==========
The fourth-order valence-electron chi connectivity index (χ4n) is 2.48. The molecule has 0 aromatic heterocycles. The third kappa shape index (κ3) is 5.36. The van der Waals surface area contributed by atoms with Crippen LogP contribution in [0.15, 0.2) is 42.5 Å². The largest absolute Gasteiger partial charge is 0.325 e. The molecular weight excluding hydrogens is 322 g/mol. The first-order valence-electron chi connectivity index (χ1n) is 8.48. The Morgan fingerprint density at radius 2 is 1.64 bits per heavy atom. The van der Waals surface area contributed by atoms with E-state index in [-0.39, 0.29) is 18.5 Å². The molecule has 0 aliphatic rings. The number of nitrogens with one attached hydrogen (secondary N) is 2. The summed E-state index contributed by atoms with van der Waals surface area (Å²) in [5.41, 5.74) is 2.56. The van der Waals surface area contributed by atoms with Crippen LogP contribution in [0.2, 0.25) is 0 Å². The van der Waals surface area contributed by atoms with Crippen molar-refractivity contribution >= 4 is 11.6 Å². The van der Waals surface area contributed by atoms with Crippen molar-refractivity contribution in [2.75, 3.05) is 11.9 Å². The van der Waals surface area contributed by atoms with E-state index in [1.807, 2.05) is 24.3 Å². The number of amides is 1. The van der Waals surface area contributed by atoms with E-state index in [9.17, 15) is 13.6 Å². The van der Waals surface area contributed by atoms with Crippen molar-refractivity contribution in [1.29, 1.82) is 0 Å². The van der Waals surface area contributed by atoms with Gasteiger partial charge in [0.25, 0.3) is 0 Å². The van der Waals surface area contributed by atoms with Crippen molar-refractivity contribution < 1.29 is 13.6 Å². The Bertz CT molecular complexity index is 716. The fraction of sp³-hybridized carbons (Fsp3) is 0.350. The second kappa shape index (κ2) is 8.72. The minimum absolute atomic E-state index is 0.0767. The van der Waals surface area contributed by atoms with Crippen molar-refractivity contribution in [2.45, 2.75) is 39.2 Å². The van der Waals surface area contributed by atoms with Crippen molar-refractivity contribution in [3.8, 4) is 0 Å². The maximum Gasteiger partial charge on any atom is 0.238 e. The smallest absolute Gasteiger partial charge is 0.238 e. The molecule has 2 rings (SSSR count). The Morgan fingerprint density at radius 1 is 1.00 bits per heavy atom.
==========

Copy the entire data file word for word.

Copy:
The fourth-order valence-electron chi connectivity index (χ4n) is 2.48. The molecule has 0 aromatic heterocycles. The third kappa shape index (κ3) is 5.36. The van der Waals surface area contributed by atoms with Crippen LogP contribution in [0.15, 0.2) is 42.5 Å². The largest absolute Gasteiger partial charge is 0.325 e. The molecular weight excluding hydrogens is 322 g/mol. The first-order valence-electron chi connectivity index (χ1n) is 8.48. The Morgan fingerprint density at radius 2 is 1.64 bits per heavy atom. The van der Waals surface area contributed by atoms with E-state index in [-0.39, 0.29) is 18.5 Å². The molecule has 0 aliphatic rings. The number of nitrogens with one attached hydrogen (secondary N) is 2. The summed E-state index contributed by atoms with van der Waals surface area (Å²) in [5.41, 5.74) is 2.56. The van der Waals surface area contributed by atoms with Crippen LogP contribution in [0.2, 0.25) is 0 Å². The van der Waals surface area contributed by atoms with Crippen molar-refractivity contribution >= 4 is 11.6 Å². The van der Waals surface area contributed by atoms with Crippen molar-refractivity contribution in [2.75, 3.05) is 11.9 Å². The van der Waals surface area contributed by atoms with E-state index in [1.807, 2.05) is 24.3 Å². The number of amides is 1. The van der Waals surface area contributed by atoms with E-state index in [9.17, 15) is 13.6 Å². The van der Waals surface area contributed by atoms with Crippen molar-refractivity contribution in [1.29, 1.82) is 0 Å². The van der Waals surface area contributed by atoms with Gasteiger partial charge in [0.25, 0.3) is 0 Å². The van der Waals surface area contributed by atoms with Crippen molar-refractivity contribution < 1.29 is 13.6 Å². The Bertz CT molecular complexity index is 716. The fraction of sp³-hybridized carbons (Fsp3) is 0.350. The second kappa shape index (κ2) is 8.72. The minimum absolute atomic E-state index is 0.0767. The van der Waals surface area contributed by atoms with Crippen molar-refractivity contribution in [2.45, 2.75) is 39.2 Å². The van der Waals surface area contributed by atoms with Crippen molar-refractivity contribution in [3.8, 4) is 0 Å². The maximum Gasteiger partial charge on any atom is 0.238 e. The smallest absolute Gasteiger partial charge is 0.238 e. The molecule has 2 rings (SSSR count). The Morgan fingerprint density at radius 1 is 1.00 bits per heavy atom.